The open-chain hydrocarbons with one double bond have the general formula C,H,, and are called alkenes. The carbon-carbon double bond often is called an "olefinic linkage" and the alkenes designated as olefins (oil-formers). These terms arose because the gaseous lower-molecular-weight alkenes yield "oily" products on treatment with chlorine or bromine. The term "unsaturated" hydrocarbon also is used - again because these substances normally react with bromine and chlorine and are hence "unsaturated" with reference to reagents of this type (also see Section 1- 1I). According to the IUPAC system for naming alkenes, the longest continuous chain containing the double bond is given the name of the corresponding alkane with the ending -ane changed to -ene. This chain then is numbered so that the position of the first carbon of the double bond is indicated by the lowest possible number:
I -butene (not 3-butene)
3-propyl-1 -heptene (the gray area encloses the longest continuous chain containing the double bond)
A few very common alkenes also are called "alkylenes" by appending the suffix -ene to the name of the hydrocarbon radical with the same carbon skeleton. Examples are shown below with their alkylene names in parentheses. We shall continue to use the IUPAC names whenever possible.
The hydrocarbon groups derived from alkenes have the suffix -enyl, as in alkenyl, and numbering of the group starts with the carbon atom attached to the main chain:
A few alkenyl groups have trivial names that commonly are used in place of systematic names. These are vinyl, allyl, and isopropenyl. And again we shall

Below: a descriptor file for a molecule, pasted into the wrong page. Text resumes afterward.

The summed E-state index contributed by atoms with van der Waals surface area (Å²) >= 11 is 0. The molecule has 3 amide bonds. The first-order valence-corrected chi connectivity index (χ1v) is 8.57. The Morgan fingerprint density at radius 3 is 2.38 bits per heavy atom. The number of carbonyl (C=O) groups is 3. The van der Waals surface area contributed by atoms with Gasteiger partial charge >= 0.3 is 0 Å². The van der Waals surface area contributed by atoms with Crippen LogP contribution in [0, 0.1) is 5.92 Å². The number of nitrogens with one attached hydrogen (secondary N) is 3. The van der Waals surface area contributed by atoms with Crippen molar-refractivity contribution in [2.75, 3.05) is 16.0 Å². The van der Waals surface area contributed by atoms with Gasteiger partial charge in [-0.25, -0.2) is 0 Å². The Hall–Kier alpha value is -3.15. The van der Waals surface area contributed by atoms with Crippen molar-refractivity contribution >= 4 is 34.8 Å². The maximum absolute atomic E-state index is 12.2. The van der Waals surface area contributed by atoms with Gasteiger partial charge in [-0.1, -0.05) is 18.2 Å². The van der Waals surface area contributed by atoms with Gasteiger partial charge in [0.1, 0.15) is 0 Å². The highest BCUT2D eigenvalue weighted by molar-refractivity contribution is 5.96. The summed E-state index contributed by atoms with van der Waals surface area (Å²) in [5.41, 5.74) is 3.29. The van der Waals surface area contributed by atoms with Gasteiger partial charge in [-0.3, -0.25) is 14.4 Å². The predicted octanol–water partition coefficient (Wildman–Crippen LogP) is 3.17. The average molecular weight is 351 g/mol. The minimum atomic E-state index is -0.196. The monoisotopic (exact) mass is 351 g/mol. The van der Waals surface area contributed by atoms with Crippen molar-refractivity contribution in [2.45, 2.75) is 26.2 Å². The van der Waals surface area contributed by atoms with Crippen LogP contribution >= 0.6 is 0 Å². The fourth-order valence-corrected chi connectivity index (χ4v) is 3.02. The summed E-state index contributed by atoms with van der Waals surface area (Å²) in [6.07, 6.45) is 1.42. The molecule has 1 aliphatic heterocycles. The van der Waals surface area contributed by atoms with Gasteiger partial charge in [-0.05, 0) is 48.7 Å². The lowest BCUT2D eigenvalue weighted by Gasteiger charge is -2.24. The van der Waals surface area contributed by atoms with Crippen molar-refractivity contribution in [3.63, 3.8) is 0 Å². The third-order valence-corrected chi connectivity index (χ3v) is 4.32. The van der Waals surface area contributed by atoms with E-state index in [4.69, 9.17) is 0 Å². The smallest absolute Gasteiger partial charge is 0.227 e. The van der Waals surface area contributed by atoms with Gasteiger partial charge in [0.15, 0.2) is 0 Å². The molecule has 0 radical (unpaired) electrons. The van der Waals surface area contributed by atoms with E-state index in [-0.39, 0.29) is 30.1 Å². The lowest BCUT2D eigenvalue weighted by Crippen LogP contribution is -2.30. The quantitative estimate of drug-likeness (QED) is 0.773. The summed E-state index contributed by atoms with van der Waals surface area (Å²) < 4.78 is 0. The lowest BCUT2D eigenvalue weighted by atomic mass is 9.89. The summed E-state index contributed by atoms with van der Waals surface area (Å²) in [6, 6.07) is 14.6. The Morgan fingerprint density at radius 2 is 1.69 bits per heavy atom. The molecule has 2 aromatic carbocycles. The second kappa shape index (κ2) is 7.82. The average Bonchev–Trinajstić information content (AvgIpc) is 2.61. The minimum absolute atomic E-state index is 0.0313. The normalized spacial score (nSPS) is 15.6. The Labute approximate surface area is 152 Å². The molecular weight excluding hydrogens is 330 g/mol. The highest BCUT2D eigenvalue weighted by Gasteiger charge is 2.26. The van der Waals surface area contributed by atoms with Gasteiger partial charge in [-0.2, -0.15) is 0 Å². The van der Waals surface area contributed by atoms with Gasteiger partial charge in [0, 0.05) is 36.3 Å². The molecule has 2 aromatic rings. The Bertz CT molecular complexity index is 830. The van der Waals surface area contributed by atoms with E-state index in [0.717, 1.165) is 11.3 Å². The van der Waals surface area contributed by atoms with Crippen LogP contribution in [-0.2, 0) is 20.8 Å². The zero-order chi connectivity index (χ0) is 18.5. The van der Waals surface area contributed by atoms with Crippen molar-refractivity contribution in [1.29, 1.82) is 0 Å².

3 Organic Nomenclature
avoid using these names, except parenthetically:
I -methylethenyl (isopropenyl)
Also, hydrogen atoms that are bonded directly to the unsaturated carbon atoms of a double bond often are called vinyl hydrogens, although the term alkenic hydrogens is more accurate and therefore preferable. Cycloalkenes are named by the system used for the open-chain alkenes, except that the n~irnberingalways is started a t one of the carbons o f the d o ~ i b l e bond and continued around the ring through the double bond so as to keep the index numbers as small as possible:
1C\2/ 3CH \ CH, CH CH,
1,3-dimethylcyclohexene (not 1,5-dimethylcyclohexene)
When a hydrocarbon group is double-bonded to a single carbon of a cycloalkane ring, the suffix -ylidene, as in alkylidene, is used:
ethyl idenecycloal kane
Many compounds contain two or more double bonds and are known as alkadienes, alkatrienes, alkatetraenes, and so on, the suffix denoting the number of double bonds. The location of each double bond is specified by appropriate numbers, as illustrated below:
A further classification is used for the relationships of the double bonds to each other. Thus 1,2-alkadienes and similar substances are said to have cumulated double bonds:
cumulated double bonds (generalized structure)
3-4 Al kynes
1,3-Alkadienes and other compounds with alternating double and single bonds are said to have conjugated double bonds:
conjugated double bonds
Compounds with double bonds that are neither cumulated nor conjugated are classified as having isolated double-bond systems:
isolated double bond system (n 2 1)
Exercise 3-6 Write structural formulas corresponding to the following IUPAC names: a. 1,3,6-trimethylcyclohexene c. 2,5-dimethyl-l,5-hexadiene b. 1,2,3,3-tetrachlorocyclopropene d. 3-methylidenecyclohexene Exercise 3-7 Give the IUPAC name for each of the following:
A number of hydrocarbons, called alkynes or acetylenes, have triple bonds between carbon atoms.3 They conform to the general formula C,,H,,,-, for one triple bond. The I U P A C system for naming alkynes employs the ending -yne instead of the -nne used for naming of the corresponding saturated hydrocarbon:
ethyne (acetylene) ProPYne (methylacetylene) 2-butyne (dimethylacetylene)
3Alkyne rhymes with "mine" and "thine."
3 Organic Nomenclature
The numbering system for locating the triple bond and substituent groups is analogous to that used for the corresponding alkenes: